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The latest candidate in our series of Q&As with influential women in the technology business in Canada is Sarah Wilkinson, COO, Dr. Bill, an intelligent billing platform for physicians.
Name: Sarah Wilkinson
Job Title: Chief Operating Officer at Dr. Bill
Years in the Industry: 8 total years working experience, 6 years in tech & tech-adjacent spaces
The Quote That Most Inspires You: “My mission in life is not merely to survive, but to thrive; and to do so with some passion, some compassion, some humour, and some style.” – (Maya Angelou)
What drew you to a career in the consumer and/or business technology industry?
I studied business at an Ivey Business School, but I knew I never wanted to go into traditional finance. I wanted to make a tangible impact and not just sit behind a desk. Instead, I got started in product management for credit cards because I loved working on a product that people would literally have in their wallets and touch every single day. That appreciation of problems and products that make every day impacts is still with me to this day.
Have you encountered any roadblocks along the way that were related to your gender?
Of course, I’ve worked with unenlightened views from individuals, teams, and entire systems. Before studying business, I was studying English Literature, and my circles are still full of people in academics and the humanities. They say to me that they could never work in tech or the corporate world because the system has a male-dominated attitude, and they’d much rather stay outside of it.
As opposed to taking myself out of the space, I’ve chosen to stay in the tech and corporate world to try and enact positive change from within the system. I believe we actually need equal parts of both types of change – within the system, and outside of the system.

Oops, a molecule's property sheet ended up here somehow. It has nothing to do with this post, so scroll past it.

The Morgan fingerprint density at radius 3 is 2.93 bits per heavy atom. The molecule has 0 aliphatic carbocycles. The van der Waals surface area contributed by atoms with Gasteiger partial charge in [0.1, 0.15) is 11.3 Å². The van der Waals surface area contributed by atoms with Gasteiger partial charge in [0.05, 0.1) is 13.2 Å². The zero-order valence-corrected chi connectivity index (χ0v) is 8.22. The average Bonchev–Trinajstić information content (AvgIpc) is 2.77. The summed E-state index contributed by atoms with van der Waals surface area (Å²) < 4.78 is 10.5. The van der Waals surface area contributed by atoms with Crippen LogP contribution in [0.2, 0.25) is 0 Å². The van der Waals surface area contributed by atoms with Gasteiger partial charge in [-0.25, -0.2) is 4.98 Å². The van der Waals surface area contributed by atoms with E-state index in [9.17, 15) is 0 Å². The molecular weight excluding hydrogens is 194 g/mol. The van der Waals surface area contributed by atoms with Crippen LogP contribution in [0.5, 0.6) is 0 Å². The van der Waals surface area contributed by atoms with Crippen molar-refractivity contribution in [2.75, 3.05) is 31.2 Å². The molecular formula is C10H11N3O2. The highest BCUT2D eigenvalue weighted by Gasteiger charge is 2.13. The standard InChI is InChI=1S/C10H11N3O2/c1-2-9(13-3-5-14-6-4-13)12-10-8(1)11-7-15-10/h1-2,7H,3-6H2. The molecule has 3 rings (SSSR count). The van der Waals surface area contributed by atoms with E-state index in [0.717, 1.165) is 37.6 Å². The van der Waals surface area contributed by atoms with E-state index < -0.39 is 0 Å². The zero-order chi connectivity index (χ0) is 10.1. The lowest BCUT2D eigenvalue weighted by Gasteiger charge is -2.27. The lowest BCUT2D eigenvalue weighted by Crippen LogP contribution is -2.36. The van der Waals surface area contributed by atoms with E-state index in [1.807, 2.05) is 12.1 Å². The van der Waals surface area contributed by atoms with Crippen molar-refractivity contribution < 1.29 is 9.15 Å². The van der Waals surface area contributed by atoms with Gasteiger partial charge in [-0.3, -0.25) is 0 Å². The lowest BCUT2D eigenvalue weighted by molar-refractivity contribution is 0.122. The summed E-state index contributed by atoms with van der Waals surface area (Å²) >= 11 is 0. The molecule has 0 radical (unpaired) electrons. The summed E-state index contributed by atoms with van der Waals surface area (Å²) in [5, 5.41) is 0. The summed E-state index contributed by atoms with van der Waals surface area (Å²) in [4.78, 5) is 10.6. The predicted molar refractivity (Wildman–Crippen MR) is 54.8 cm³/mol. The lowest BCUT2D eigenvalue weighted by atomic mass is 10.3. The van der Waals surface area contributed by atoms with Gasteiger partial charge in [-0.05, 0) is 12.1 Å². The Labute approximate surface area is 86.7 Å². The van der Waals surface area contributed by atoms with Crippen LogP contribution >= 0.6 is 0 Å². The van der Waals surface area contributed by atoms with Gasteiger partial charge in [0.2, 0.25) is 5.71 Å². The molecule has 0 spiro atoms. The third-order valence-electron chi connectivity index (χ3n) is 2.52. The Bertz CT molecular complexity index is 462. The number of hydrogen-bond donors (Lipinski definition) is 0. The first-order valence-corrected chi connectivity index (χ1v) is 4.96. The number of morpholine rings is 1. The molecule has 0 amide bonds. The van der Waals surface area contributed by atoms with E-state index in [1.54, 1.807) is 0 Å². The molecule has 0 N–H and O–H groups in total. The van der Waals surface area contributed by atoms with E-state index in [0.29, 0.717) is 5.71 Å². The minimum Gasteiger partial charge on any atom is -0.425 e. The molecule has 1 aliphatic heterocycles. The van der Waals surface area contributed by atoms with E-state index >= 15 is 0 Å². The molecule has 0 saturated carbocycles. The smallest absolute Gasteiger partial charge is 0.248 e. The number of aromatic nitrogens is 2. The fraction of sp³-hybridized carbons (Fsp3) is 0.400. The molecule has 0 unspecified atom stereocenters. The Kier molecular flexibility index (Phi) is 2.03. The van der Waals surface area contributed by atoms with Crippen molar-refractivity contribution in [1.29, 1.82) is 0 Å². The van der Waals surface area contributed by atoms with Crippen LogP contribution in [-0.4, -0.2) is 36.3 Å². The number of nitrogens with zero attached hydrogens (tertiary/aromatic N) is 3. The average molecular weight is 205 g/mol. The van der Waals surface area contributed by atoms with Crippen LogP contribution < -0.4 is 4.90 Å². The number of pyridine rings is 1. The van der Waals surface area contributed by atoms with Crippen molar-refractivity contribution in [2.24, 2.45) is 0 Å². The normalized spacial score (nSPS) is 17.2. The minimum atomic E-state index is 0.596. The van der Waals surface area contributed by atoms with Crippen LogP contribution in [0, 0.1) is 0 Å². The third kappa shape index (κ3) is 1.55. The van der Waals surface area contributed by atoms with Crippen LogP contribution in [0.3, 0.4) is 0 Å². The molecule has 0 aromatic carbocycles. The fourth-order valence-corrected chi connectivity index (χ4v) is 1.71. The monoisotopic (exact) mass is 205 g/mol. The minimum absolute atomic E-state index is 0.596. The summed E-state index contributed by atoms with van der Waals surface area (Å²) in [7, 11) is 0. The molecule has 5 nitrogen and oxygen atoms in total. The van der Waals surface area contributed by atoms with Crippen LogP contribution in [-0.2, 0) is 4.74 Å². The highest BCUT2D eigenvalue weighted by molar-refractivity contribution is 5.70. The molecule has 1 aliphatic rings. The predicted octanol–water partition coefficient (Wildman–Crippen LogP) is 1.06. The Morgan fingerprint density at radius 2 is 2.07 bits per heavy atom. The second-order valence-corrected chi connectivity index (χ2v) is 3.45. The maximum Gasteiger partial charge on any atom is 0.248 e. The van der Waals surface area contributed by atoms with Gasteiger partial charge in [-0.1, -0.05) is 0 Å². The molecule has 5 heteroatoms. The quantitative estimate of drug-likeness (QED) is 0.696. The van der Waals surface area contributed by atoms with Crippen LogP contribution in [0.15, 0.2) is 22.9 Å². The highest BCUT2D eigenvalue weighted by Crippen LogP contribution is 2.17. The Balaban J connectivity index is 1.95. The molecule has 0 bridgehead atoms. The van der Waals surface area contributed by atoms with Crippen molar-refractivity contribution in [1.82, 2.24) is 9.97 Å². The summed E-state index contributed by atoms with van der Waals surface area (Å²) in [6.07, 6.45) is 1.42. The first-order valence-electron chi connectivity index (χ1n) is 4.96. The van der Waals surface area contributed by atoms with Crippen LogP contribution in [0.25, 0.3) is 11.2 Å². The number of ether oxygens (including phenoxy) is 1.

What unique characteristics or perspective do you feel you bring to your organization as a woman?
Not only am I a woman, but I’m also young, unmarried, and childless. I’m a big stickler for ensuring that team members don’t pay the “single tax” – the assumption that the young and childless have less on their plates at home and should therefore pick up the slack.
Technology is historically a male-dominated industry, yet the use of tech is fully embraced by women, and many studies even suggest that females are the primary buyers of tech in the home. What do you feel the technology industry needs in order to attract more women, particularly into high-level positions?
It starts with funding the right founders. A lot of founders build businesses to solve a problem that they are familiar with. While sectors such as EdTech and fashion might have more opportunity for female founders, that’s not to say there aren’t a diverse group of brilliant women in more traditional male sectors – such as MedTech – that have yet to be recognized.